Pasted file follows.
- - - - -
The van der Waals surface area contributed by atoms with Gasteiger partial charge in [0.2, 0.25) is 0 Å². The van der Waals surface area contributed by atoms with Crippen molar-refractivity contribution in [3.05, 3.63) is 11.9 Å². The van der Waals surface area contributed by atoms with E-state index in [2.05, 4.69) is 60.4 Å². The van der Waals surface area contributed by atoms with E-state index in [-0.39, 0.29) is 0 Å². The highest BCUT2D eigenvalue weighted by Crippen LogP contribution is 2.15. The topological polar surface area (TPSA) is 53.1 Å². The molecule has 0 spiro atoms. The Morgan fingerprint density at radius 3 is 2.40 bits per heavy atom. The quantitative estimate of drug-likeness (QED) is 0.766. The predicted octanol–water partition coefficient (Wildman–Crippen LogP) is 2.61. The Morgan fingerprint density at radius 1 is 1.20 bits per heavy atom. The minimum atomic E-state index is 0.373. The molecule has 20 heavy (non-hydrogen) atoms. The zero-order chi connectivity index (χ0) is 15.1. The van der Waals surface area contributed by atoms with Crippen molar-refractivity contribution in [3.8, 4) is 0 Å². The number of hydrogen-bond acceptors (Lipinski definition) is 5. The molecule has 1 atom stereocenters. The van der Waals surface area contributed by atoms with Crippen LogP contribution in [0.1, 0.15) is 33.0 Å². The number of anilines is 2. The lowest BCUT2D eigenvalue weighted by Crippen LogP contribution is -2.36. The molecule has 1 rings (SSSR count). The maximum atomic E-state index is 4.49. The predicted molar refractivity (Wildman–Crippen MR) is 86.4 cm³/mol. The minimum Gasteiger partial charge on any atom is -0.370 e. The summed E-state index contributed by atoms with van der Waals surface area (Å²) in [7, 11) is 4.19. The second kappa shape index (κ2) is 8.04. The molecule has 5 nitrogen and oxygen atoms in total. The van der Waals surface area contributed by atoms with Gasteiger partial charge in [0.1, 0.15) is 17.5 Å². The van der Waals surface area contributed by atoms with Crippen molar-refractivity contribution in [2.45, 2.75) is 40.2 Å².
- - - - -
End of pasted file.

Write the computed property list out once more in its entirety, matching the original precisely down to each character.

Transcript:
The van der Waals surface area contributed by atoms with Gasteiger partial charge in [0.2, 0.25) is 0 Å². The van der Waals surface area contributed by atoms with Crippen molar-refractivity contribution in [3.05, 3.63) is 11.9 Å². The van der Waals surface area contributed by atoms with E-state index in [2.05, 4.69) is 60.4 Å². The van der Waals surface area contributed by atoms with E-state index in [-0.39, 0.29) is 0 Å². The highest BCUT2D eigenvalue weighted by Crippen LogP contribution is 2.15. The topological polar surface area (TPSA) is 53.1 Å². The molecule has 0 spiro atoms. The Morgan fingerprint density at radius 3 is 2.40 bits per heavy atom. The quantitative estimate of drug-likeness (QED) is 0.766. The predicted octanol–water partition coefficient (Wildman–Crippen LogP) is 2.61. The Morgan fingerprint density at radius 1 is 1.20 bits per heavy atom. The minimum atomic E-state index is 0.373. The molecule has 20 heavy (non-hydrogen) atoms. The zero-order chi connectivity index (χ0) is 15.1. The van der Waals surface area contributed by atoms with Crippen molar-refractivity contribution in [3.8, 4) is 0 Å². The number of hydrogen-bond acceptors (Lipinski definition) is 5. The molecule has 1 atom stereocenters. The van der Waals surface area contributed by atoms with Crippen LogP contribution in [0.1, 0.15) is 33.0 Å². The number of anilines is 2. The lowest BCUT2D eigenvalue weighted by Crippen LogP contribution is -2.36. The molecule has 1 rings (SSSR count). The maximum atomic E-state index is 4.49. The predicted molar refractivity (Wildman–Crippen MR) is 86.4 cm³/mol. The minimum Gasteiger partial charge on any atom is -0.370 e. The summed E-state index contributed by atoms with van der Waals surface area (Å²) in [7, 11) is 4.19. The second kappa shape index (κ2) is 8.04. The molecule has 5 nitrogen and oxygen atoms in total. The van der Waals surface area contributed by atoms with Gasteiger partial charge in [0.1, 0.15) is 17.5 Å². The van der Waals surface area contributed by atoms with Crippen molar-refractivity contribution in [2.45, 2.75) is 40.2 Å².